So in reality, you had a $100,000 loss since you bought all your bitcoin for $300,000 but then sold them all for only $200,000, and you would not owe any taxes on these transactions.
…But the IRS Will Consider It a Gain!
However, unless you reported to the IRS how much you paid for your bitcoin on your tax return, the IRS will simply assume that you paid absolutely nothing for your bitcoin and that you have a taxable gain of $200,000 — your gross proceeds when you sold your bitcoin.
And they will send you an IRS crypto letter stating that they are proposing to assess an astronomical amount of tax on your bitcoin sales!
This is why these IRS crypto audit letters are so often wrong.
What To Do If the IRS Is Auditing Your Crypto
If the IRS is auditing your crypto, you need to take the following steps.
These are the steps we take when we are hired to represent somebody in their crypto audit.
Step 1: Understand which transactions the IRS thinks you didn’t report.
This is very easily done by flipping through the notice and looking for the list of transactions.
These transactions will typically be listed out in the section of the notice titled “Explanation of changes to your Form 1040.”
Step 2: Confirm that you actually didn’t report these transactions correctly on your return.
This will probably come as no surprise to you, but the IRS does make mistakes.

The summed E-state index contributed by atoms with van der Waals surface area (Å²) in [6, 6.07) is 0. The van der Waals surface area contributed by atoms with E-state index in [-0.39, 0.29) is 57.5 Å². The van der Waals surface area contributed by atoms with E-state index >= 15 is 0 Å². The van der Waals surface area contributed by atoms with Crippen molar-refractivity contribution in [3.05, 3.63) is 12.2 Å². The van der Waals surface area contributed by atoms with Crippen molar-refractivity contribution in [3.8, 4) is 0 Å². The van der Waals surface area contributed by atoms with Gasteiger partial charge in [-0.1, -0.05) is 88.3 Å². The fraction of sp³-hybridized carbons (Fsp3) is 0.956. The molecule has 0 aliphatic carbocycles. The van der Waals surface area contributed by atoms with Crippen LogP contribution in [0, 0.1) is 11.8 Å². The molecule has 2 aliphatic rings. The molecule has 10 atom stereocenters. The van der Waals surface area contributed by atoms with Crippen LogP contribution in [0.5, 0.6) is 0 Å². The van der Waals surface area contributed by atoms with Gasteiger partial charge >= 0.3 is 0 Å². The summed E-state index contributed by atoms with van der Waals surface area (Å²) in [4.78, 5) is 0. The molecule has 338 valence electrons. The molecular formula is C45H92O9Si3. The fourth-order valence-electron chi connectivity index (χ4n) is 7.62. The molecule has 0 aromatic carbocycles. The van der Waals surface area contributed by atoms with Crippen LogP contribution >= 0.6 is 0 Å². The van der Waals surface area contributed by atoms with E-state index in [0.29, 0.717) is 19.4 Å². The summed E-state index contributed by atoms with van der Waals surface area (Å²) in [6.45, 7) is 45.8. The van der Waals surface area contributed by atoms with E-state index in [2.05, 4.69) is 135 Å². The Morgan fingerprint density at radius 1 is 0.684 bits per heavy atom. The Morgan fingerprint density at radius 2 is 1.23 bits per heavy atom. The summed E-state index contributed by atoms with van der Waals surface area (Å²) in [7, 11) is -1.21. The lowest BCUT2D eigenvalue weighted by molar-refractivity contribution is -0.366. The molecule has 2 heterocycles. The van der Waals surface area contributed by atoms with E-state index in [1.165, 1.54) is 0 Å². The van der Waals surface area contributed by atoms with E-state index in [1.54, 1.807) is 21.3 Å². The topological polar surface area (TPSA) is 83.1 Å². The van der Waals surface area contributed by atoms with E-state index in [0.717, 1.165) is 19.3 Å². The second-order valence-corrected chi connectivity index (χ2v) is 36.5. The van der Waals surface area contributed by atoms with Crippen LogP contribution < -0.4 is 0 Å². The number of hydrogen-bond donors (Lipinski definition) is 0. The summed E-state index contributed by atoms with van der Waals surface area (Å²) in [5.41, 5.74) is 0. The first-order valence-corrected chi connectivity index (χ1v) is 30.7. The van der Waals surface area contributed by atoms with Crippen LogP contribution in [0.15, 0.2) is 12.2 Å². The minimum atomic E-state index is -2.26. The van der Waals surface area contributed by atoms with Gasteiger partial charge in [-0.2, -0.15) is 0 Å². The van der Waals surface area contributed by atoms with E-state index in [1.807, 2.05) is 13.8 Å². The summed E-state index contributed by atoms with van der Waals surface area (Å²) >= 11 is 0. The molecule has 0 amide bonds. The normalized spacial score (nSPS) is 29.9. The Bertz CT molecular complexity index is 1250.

And I’ve personally seen it where the taxpayer reported things correctly on their tax return, but the IRS still sent them a notice claiming they didn’t.
So you want to confirm that what the IRS is saying on this notice is true.
If there are some transactions that the IRS is claiming you didn’t report but you actually did, note them because you will bring them up when you write your response to the IRS, which is a future step.
Step 3: Gather your crypto documents and other files for the transactions you didn’t report on your tax return.
So assuming that there were in fact some crypto transactions that you didn’t report on your tax return, you must now begin the process of gathering all of the necessary information you need to calculate your actual crypto gain or loss on these transactions.
So let’s say you made all your sales on BlockFi (RIP). If you also purchased all of your cryptocurrency on BlockFi — meaning you deposited fiat into BlockFi and then within BlockFi purchased bitcoin — and then you sold that bitcoin on BlockFi which gave rise to the 1099-B, this isn’t going to be that bad; all you need to do is export your BlockFi transaction history.
Coinbase and BlockFi Example